High school French teacher was unremarkable. I learned a good bit from her though.
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Last edited by Aeolian Harmony at Oct 12, 2016,
#18
Oh, I forgot about one of my Dutch teachers who had a great story.

He translated a book once, and had just finished the first draft, knowing full well that he needed to let it sit for a bit and take out all remaining errors (of which t here were plenty) later on. Publishing company asks him to send the draft, he replies that he doesn't want to send it until it's finished. They say send it anyway, we're not going to use it, it's just to get a general idea.
He sends the draft, and a week or so later, he gets a message. "Thanks for the translation, it's already being printed"

In the end, the guy was so embarrassed about his unchecked work that he visited all the bookstores in the city and bought every copy of the book he could find.
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#19
french for the first 2 years was this local east london lady who taught spanish as well. she was definitely crazy but fun and was easygoing, and she would take the piss out of us when we'd pronounce french words with heavy london accents.


french later (yr 9 + I did it for GCSE) was a hyper strict lad from senegal I think that everyone hated. she spoke mediocre english so would tell you off in short english bits between a bunch of french mumbling. at some point everyone decided she couldn't complain about all of us at once, so we all just rebelled and spent lessons seeing how much we could collectively annoy her between being shouted at. I disliked her enough that I purposefully tried to fail french despite perfectly capable of doing well (was top of every other academic class). It was partly to spite her and partly because getting A+ in everything was getting boring and in a sadistic way I wanted to see myself actually fail a class. But I still ended up a pass at with 40% despite not doing anything in the tests and genuinely just sitting through the oral test shrugging my shoulders at her french questions.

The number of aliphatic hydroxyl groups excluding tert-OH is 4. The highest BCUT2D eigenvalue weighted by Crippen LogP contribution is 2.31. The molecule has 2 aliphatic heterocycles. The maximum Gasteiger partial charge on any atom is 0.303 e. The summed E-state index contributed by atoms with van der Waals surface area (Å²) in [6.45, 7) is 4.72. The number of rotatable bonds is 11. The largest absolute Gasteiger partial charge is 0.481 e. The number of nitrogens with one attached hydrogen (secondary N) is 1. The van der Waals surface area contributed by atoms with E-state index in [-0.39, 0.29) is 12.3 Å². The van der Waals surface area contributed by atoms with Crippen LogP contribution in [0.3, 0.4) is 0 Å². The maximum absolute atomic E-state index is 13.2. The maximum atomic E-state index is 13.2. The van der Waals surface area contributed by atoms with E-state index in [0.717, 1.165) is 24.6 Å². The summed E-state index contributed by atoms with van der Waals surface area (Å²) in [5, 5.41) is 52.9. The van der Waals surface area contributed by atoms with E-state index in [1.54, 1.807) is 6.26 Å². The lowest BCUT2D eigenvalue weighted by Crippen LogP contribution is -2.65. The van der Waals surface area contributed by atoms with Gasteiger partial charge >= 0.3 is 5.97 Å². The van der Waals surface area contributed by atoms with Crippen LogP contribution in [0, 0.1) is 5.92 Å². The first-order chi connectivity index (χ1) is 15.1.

Never actually wanted to do French in GCSE but our school had it so you had to pick a language, history or geography in that slot and history and geography time tables clashed with my preferred classes. Also in our school then, you got put randomly into one language class when you first started, usually stayed with that language into year 9 and then stuck with it if you wanted to not be screwed with GCSE.